Research Cluster: Legal Regimes and Politics

Bio: I study international relations and comparative politics with a focus on technology, platform governance, and cyber norms. Cyberspace, an environment where information is created, stored, and exchanged, is a domain where various actors such as states, multinational corporations, and other non-state actors interact and compete with one another. Meanwhile, cyber activities are becoming part of everyday functions for individuals across societies. My research interests include examining how humans interact in cyberspace for political purposes, how states assert their digital sovereignty, and how various global actors contest digital rights and the content moderation regime.

Ricardo Vernet (PhD Candidate)

Ricardo Vernet (PhD Candidate)

Fields: Comparative Politics

Research Clusters: Elections and Representation; Human Rights Violations and Protections; Latin American Politics; Theorizing Beyond The Liberal Order

Bio: I am interested in the development of political regimes. My focus is particularly on the factors that explain the propensity of different types of political regimes to survive. My current project examines the process of democratization in Haiti and Nicaragua. The two countries share striking similarities, yet transition to democracy in both cases resulted in divergent political regimes. My project attempts to explain why the process of democratization led to different political outcomes. I also have a strong interest in comparative politics, failed states, Caribbean politics, and peasant studies.

Ginamaria Vetro (MA Student)

Ginamaria Vetro (MA Student)

Field: Comparative Politics

Research Clusters: Latin American Politics; Gender and Politics

Bio: In recent years, there has been an increase in reports of harassment and violence directed at
women in politics around the globe. While these incidences were once considered inherent to
the political game, they are now perceived to be gender-based, aimed specifically at excluding
women from political participation because they are women. This phenomenon has been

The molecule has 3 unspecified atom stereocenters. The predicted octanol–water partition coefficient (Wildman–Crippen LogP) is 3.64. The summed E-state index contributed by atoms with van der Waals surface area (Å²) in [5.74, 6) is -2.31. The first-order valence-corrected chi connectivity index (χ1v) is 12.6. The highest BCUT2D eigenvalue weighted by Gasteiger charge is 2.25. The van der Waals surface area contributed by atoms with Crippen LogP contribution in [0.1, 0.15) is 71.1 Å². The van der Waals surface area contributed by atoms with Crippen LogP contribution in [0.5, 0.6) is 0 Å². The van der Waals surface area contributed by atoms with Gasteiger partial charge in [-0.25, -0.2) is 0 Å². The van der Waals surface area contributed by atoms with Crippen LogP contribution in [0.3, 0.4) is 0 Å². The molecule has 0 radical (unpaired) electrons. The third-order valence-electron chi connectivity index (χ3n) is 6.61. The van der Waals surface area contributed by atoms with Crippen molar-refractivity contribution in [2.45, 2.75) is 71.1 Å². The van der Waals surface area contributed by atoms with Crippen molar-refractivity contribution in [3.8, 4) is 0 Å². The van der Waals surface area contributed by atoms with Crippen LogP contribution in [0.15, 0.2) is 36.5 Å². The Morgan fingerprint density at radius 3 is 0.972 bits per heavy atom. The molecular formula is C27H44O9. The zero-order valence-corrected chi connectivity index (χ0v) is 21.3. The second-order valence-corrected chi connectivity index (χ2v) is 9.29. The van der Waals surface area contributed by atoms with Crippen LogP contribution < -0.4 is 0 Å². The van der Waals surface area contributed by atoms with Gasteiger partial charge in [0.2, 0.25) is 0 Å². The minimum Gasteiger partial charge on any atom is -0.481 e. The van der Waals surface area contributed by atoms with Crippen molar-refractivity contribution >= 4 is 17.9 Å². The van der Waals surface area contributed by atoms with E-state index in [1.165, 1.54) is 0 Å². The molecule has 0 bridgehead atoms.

termed “violence against women in politics” (VAWIP). While most of the research on VAWIP
has been directed at women in the electoral sphere, I am interested in examining women who
engage in politics through extra institutional channels, such as social movements. Existing
research has shown that it is most often marginalized women that participate in politics
through these extra institutional channels. As such, my research takes an intersectional
approach and examines women in Latin America and their experiences with political violence
that are linked not only to their gender, but also their race, class, sexual orientation, and other
potential sources of oppression.

Ariane Wilson (MA Student)

Ariane Wilson (MA Student)

Research Field: Indigenous Politics

Research Cluster(s): Theorizing beyond the liberal order

Bio: My research interests focus on Indigenous governance, identity, and membership in the Canadian context. More specifically, I am interested in unpacking the ways in which membership codes can be revitalized in an era of Indian Act governance. I plan on examining the political implications of moving away from colonially imposed criteria for determining band membership and the way that rejecting Indian Act governance enables the assertion of Indigenous sovereignty and nationhood.

Sara Winger (PhD Candidate)

Sara Winger (PhD Candidate)

Fields: Comparative Politics

Bio: I am interested in the logic that underpins violence and how that violence is taken into consideration when intervention missions are considered. Specifically, I ask: What are the logics of violence within political violence and would crafting response and recovery operations based on these logics produce better outcomes?